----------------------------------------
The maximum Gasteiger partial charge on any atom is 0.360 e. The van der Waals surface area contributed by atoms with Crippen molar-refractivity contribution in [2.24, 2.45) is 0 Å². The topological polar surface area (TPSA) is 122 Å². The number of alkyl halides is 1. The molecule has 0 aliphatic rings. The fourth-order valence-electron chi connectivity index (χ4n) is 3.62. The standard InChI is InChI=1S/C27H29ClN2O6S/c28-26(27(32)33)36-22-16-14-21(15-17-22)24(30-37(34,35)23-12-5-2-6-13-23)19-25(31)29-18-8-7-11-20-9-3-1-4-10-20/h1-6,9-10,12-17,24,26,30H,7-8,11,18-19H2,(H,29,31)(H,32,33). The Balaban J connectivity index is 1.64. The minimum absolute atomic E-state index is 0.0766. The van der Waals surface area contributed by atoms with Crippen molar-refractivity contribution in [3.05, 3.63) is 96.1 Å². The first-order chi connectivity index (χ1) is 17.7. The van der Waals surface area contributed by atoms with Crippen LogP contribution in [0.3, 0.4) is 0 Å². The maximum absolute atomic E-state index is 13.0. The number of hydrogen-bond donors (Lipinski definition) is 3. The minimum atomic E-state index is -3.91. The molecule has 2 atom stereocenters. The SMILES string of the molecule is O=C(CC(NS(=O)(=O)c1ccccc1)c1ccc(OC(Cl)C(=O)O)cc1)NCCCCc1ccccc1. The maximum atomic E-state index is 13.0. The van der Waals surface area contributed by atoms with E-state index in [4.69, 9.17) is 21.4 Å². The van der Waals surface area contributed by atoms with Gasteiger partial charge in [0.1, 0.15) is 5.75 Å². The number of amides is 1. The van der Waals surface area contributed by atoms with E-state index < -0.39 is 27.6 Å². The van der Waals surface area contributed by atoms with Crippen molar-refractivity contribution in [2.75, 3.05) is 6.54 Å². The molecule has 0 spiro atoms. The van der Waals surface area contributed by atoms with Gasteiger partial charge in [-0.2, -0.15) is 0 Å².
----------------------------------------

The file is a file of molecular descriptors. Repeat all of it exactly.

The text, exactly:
The maximum Gasteiger partial charge on any atom is 0.360 e. The van der Waals surface area contributed by atoms with Crippen molar-refractivity contribution in [2.24, 2.45) is 0 Å². The topological polar surface area (TPSA) is 122 Å². The number of alkyl halides is 1. The molecule has 0 aliphatic rings. The fourth-order valence-electron chi connectivity index (χ4n) is 3.62. The standard InChI is InChI=1S/C27H29ClN2O6S/c28-26(27(32)33)36-22-16-14-21(15-17-22)24(30-37(34,35)23-12-5-2-6-13-23)19-25(31)29-18-8-7-11-20-9-3-1-4-10-20/h1-6,9-10,12-17,24,26,30H,7-8,11,18-19H2,(H,29,31)(H,32,33). The Balaban J connectivity index is 1.64. The minimum absolute atomic E-state index is 0.0766. The van der Waals surface area contributed by atoms with Crippen molar-refractivity contribution in [3.05, 3.63) is 96.1 Å². The first-order chi connectivity index (χ1) is 17.7. The van der Waals surface area contributed by atoms with Crippen LogP contribution in [0.3, 0.4) is 0 Å². The maximum absolute atomic E-state index is 13.0. The number of hydrogen-bond donors (Lipinski definition) is 3. The minimum atomic E-state index is -3.91. The molecule has 2 atom stereocenters. The SMILES string of the molecule is O=C(CC(NS(=O)(=O)c1ccccc1)c1ccc(OC(Cl)C(=O)O)cc1)NCCCCc1ccccc1. The maximum atomic E-state index is 13.0. The van der Waals surface area contributed by atoms with E-state index in [4.69, 9.17) is 21.4 Å². The van der Waals surface area contributed by atoms with Gasteiger partial charge in [0.1, 0.15) is 5.75 Å². The number of amides is 1. The van der Waals surface area contributed by atoms with E-state index < -0.39 is 27.6 Å². The van der Waals surface area contributed by atoms with Crippen molar-refractivity contribution in [2.75, 3.05) is 6.54 Å². The molecule has 0 spiro atoms. The van der Waals surface area contributed by atoms with Gasteiger partial charge in [-0.2, -0.15) is 0 Å².